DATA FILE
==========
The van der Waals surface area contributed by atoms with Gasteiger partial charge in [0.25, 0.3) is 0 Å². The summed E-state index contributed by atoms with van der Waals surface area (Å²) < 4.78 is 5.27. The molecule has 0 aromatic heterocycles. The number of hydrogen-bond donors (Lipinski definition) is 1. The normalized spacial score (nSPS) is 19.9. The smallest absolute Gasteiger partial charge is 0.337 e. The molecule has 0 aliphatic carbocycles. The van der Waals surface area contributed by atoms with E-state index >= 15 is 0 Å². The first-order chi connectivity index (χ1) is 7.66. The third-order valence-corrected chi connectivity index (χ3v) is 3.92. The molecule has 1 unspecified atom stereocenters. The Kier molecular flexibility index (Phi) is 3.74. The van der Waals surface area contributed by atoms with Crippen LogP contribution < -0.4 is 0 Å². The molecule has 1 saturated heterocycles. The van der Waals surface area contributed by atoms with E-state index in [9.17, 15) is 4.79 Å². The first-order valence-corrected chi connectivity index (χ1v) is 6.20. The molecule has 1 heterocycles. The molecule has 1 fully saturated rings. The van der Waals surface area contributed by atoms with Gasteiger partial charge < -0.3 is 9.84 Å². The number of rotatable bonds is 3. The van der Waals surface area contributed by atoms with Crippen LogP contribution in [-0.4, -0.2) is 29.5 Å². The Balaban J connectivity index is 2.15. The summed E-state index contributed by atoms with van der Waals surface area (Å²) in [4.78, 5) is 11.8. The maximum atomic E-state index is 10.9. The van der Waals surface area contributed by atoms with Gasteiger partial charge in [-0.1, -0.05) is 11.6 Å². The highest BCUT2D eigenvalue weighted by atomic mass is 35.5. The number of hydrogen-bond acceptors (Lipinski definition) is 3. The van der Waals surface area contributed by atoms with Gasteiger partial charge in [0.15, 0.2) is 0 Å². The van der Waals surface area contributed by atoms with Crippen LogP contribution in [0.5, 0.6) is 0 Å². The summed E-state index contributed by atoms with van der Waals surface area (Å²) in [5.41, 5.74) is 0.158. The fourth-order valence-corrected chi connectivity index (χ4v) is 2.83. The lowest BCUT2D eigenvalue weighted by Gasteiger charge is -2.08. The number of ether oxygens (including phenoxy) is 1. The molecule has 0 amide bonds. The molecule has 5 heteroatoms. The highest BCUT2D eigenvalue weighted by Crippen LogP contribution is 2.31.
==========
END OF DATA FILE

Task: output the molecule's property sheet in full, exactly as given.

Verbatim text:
The van der Waals surface area contributed by atoms with Gasteiger partial charge in [0.25, 0.3) is 0 Å². The summed E-state index contributed by atoms with van der Waals surface area (Å²) < 4.78 is 5.27. The molecule has 0 aromatic heterocycles. The number of hydrogen-bond donors (Lipinski definition) is 1. The normalized spacial score (nSPS) is 19.9. The smallest absolute Gasteiger partial charge is 0.337 e. The molecule has 0 aliphatic carbocycles. The van der Waals surface area contributed by atoms with E-state index >= 15 is 0 Å². The first-order chi connectivity index (χ1) is 7.66. The third-order valence-corrected chi connectivity index (χ3v) is 3.92. The molecule has 1 unspecified atom stereocenters. The Kier molecular flexibility index (Phi) is 3.74. The van der Waals surface area contributed by atoms with Crippen LogP contribution < -0.4 is 0 Å². The molecule has 1 saturated heterocycles. The van der Waals surface area contributed by atoms with E-state index in [9.17, 15) is 4.79 Å². The first-order valence-corrected chi connectivity index (χ1v) is 6.20. The molecule has 1 heterocycles. The molecule has 1 fully saturated rings. The van der Waals surface area contributed by atoms with Gasteiger partial charge < -0.3 is 9.84 Å². The number of rotatable bonds is 3. The van der Waals surface area contributed by atoms with Crippen LogP contribution in [-0.4, -0.2) is 29.5 Å². The Balaban J connectivity index is 2.15. The summed E-state index contributed by atoms with van der Waals surface area (Å²) in [4.78, 5) is 11.8. The maximum atomic E-state index is 10.9. The van der Waals surface area contributed by atoms with Gasteiger partial charge in [-0.1, -0.05) is 11.6 Å². The highest BCUT2D eigenvalue weighted by atomic mass is 35.5. The number of hydrogen-bond acceptors (Lipinski definition) is 3. The van der Waals surface area contributed by atoms with Gasteiger partial charge in [0.15, 0.2) is 0 Å². The van der Waals surface area contributed by atoms with Crippen LogP contribution in [0.5, 0.6) is 0 Å². The summed E-state index contributed by atoms with van der Waals surface area (Å²) in [5.41, 5.74) is 0.158. The fourth-order valence-corrected chi connectivity index (χ4v) is 2.83. The lowest BCUT2D eigenvalue weighted by Gasteiger charge is -2.08. The number of ether oxygens (including phenoxy) is 1. The molecule has 0 amide bonds. The molecule has 5 heteroatoms. The highest BCUT2D eigenvalue weighted by Crippen LogP contribution is 2.31.